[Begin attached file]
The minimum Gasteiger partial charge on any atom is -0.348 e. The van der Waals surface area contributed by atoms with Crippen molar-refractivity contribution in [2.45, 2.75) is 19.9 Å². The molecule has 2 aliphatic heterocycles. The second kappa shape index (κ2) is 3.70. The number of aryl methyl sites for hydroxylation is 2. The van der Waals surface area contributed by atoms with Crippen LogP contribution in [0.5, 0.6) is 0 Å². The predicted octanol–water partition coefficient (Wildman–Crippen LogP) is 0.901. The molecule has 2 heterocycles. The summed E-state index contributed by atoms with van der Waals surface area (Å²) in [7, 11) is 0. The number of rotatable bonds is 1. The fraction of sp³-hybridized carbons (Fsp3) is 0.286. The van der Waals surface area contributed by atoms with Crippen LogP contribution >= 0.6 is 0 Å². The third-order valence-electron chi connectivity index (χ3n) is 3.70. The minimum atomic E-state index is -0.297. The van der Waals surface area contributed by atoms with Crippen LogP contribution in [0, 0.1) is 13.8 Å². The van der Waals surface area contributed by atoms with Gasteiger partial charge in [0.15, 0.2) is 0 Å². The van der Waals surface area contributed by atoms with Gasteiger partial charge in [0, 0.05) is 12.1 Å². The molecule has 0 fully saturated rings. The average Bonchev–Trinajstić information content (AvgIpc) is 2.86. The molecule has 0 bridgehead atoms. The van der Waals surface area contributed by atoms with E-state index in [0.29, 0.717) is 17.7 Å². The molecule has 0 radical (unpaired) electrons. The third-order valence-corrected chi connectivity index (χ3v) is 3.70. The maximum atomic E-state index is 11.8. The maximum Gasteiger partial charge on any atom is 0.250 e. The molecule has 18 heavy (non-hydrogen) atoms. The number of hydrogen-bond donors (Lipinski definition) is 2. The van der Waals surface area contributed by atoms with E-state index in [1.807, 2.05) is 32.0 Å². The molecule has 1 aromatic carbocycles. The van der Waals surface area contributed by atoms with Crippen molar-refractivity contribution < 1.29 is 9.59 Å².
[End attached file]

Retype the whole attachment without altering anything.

The minimum Gasteiger partial charge on any atom is -0.348 e. The van der Waals surface area contributed by atoms with Crippen molar-refractivity contribution in [2.45, 2.75) is 19.9 Å². The molecule has 2 aliphatic heterocycles. The second kappa shape index (κ2) is 3.70. The number of aryl methyl sites for hydroxylation is 2. The van der Waals surface area contributed by atoms with Crippen LogP contribution in [0.5, 0.6) is 0 Å². The predicted octanol–water partition coefficient (Wildman–Crippen LogP) is 0.901. The molecule has 2 heterocycles. The summed E-state index contributed by atoms with van der Waals surface area (Å²) in [7, 11) is 0. The number of rotatable bonds is 1. The fraction of sp³-hybridized carbons (Fsp3) is 0.286. The van der Waals surface area contributed by atoms with Crippen LogP contribution >= 0.6 is 0 Å². The third-order valence-electron chi connectivity index (χ3n) is 3.70. The minimum atomic E-state index is -0.297. The van der Waals surface area contributed by atoms with Crippen LogP contribution in [0, 0.1) is 13.8 Å². The van der Waals surface area contributed by atoms with Gasteiger partial charge in [0.15, 0.2) is 0 Å². The van der Waals surface area contributed by atoms with Gasteiger partial charge in [0, 0.05) is 12.1 Å². The molecule has 0 fully saturated rings. The average Bonchev–Trinajstić information content (AvgIpc) is 2.86. The molecule has 0 bridgehead atoms. The van der Waals surface area contributed by atoms with E-state index in [0.29, 0.717) is 17.7 Å². The molecule has 0 radical (unpaired) electrons. The third-order valence-corrected chi connectivity index (χ3v) is 3.70. The maximum atomic E-state index is 11.8. The maximum Gasteiger partial charge on any atom is 0.250 e. The molecule has 18 heavy (non-hydrogen) atoms. The number of hydrogen-bond donors (Lipinski definition) is 2. The van der Waals surface area contributed by atoms with E-state index in [1.807, 2.05) is 32.0 Å². The molecule has 1 aromatic carbocycles. The van der Waals surface area contributed by atoms with Crippen molar-refractivity contribution < 1.29 is 9.59 Å².